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What the FDA Says about IVC Filters

Legally Reviewed and Edited by: Terry Cochran

An IVC Filter is a device implanted in the Inferior Vena Cava to intercept blood clots and to prevent them from flowing to the heart and lungs. This apparatus has been used extensively since 1969 when it was invented by Kazi Modin-Udin, MD and later perfected by Lazar Greenfiled. However, since its inception, there have always been complications in patients where it was used. A qualified IVC filter lawyer will have this information if you have a claim due to the use of one of these filters.

Since 2001, the use of IVC filters has increased substantially with numbers growing from 2,000 implants in 1970 to 250,000 implants in 2012. With this vast increase in use the instances of patient injuries also increased and the U.S. Food and Drug Administration (FDA) began looking at the reasons why this was occurring. In Michigan, the law firm of Cochran, Kroll & Associates, P.C. have followed the development and use of this medical implant, and our law firm is prepared to assist you if you have been a patient who has suffered injury.

Safety Warning by the FDA

The FDA issued the first of two safety warnings in 2010 after it had received 921 cases where there were complications with patients who had received the implant. The recommendation at that time was that the IVC filters should be removed as quickly as possible once the patient can use blood thinners or other anticoagulants to control the blood clots in the veins. The report further suggested that many physicians who use the implants do not attempt to remove them with the long-term effect being patient injuries when the devices fracture and break apart.

The second safety warning was in 2014 when the FDA reported on the length of time the IVC filter had been in place. This report and warning was again directed at the need to remove the filters as soon as possible and updated the recommendation that this removal procedure take place within 29 to 54 days of implant. They further indicated that if the IVC filter is left in longer than that the risks of the device could outweigh the benefits. Most patient injuries and fatalities occur when the pieces of the IVC filter break off and migrate to other parts of the blood stream. This can cause permanent damage to the blood vessel, to other organs and the heart and lungs. Many times there is not a problem for 2-3 years, but it is after that amount of time has passed that there are problems.

Results of the FDA Warnings

When the FDA issued the first warning in 2010, there was a 29% decrease in the use of IVC Filters for stopping the flow of blood clots. The JAMA Internal Medicine Review suggested that one of the reasons that the use of the IVC filter decreased was that the reimbursement for the procedure was no longer available once the FDA findings were announced. It further noted that the numbers of patients with the condition of venous thromboembolism, a blood clot in a vein, usually in the leg, did not decline during that period. That is an indication that doctors were finding other treatments for the patients they cared for.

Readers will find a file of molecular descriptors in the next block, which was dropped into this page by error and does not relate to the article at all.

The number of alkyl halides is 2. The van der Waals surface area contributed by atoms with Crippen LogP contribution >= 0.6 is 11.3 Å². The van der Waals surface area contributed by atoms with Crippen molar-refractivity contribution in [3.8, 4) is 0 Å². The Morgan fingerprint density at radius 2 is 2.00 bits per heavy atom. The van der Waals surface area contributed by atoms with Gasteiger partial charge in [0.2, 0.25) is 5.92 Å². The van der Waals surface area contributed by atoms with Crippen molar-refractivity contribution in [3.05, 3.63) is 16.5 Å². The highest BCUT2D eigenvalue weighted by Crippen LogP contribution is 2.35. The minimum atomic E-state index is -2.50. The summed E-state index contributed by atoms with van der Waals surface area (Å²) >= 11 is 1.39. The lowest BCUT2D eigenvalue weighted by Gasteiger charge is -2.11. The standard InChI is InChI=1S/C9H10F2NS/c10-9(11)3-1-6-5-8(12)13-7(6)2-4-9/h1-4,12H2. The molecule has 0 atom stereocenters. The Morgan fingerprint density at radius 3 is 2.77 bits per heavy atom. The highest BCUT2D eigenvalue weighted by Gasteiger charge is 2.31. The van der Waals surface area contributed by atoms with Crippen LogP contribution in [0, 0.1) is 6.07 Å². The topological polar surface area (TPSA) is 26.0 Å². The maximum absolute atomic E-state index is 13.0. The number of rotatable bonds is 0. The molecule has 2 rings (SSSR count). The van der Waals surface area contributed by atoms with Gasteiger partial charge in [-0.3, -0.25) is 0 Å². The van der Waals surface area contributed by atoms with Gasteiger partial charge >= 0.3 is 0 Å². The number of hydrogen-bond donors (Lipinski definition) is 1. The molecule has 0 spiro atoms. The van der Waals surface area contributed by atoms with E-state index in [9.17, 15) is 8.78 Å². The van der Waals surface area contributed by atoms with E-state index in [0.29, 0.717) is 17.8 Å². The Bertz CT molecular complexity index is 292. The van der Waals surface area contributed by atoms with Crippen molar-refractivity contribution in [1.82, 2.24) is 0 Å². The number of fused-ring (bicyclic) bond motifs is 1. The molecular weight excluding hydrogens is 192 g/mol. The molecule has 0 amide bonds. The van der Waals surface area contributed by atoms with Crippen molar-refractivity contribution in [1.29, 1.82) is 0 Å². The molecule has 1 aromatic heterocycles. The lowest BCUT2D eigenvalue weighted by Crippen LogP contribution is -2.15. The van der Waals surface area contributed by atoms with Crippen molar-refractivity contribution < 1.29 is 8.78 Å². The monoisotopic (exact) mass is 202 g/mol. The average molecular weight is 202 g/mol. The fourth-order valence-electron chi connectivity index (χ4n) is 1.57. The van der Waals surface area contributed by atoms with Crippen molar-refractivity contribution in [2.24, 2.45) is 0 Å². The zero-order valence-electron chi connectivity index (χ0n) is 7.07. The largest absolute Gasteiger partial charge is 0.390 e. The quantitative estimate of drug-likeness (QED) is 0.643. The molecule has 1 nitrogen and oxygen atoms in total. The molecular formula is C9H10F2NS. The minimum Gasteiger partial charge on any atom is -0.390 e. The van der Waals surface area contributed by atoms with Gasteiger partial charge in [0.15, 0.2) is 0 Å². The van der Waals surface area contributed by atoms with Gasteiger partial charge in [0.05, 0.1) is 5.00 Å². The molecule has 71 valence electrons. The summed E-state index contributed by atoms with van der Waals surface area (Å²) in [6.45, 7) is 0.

Final Thoughts

The FDA has issued two strong warnings regarding the use of IVC filter implants to treat the movement of clots in the body. As a result of these warnings the use of IVC filters by physicians has decreased. However, since these implants have been widely used from 1999 to present day, there is still the risk of patient injury if these devices break down and pieces move through the veins and arteries.

Eileen Kroll, a registered nurse and trial attorney at Cochran, Kroll & Associates, P.C. has a great deal of knowledge and experience working with patients who have had complications with the IVC filter, and she is available to answer your questions. Contact her, or any other member of our law firm us at 866-MICH-LAW for a free consultation. We never charge a fee unless we win your case.

Disclaimer : The information provided is general and not for legal advice. The blogs are not intended to provide legal counsel and no attorney-client relationship is created nor intended.

Tristan is a professional writer and had careers as a teacher of English, school administrator, and as a broker in real estate sales. He has gained a great deal of legal experience through his service as the president of a teacher's union, a member of the board for a real estate association, and as the chairman of the Government Affairs Committee for the real estate board of directors. Before beginning a full-time job as a freelance writer, he was the Executive Director of the Global Business Alliance for a local Chamber of Commerce and sat on the Government Affairs Committee for the Chamber.



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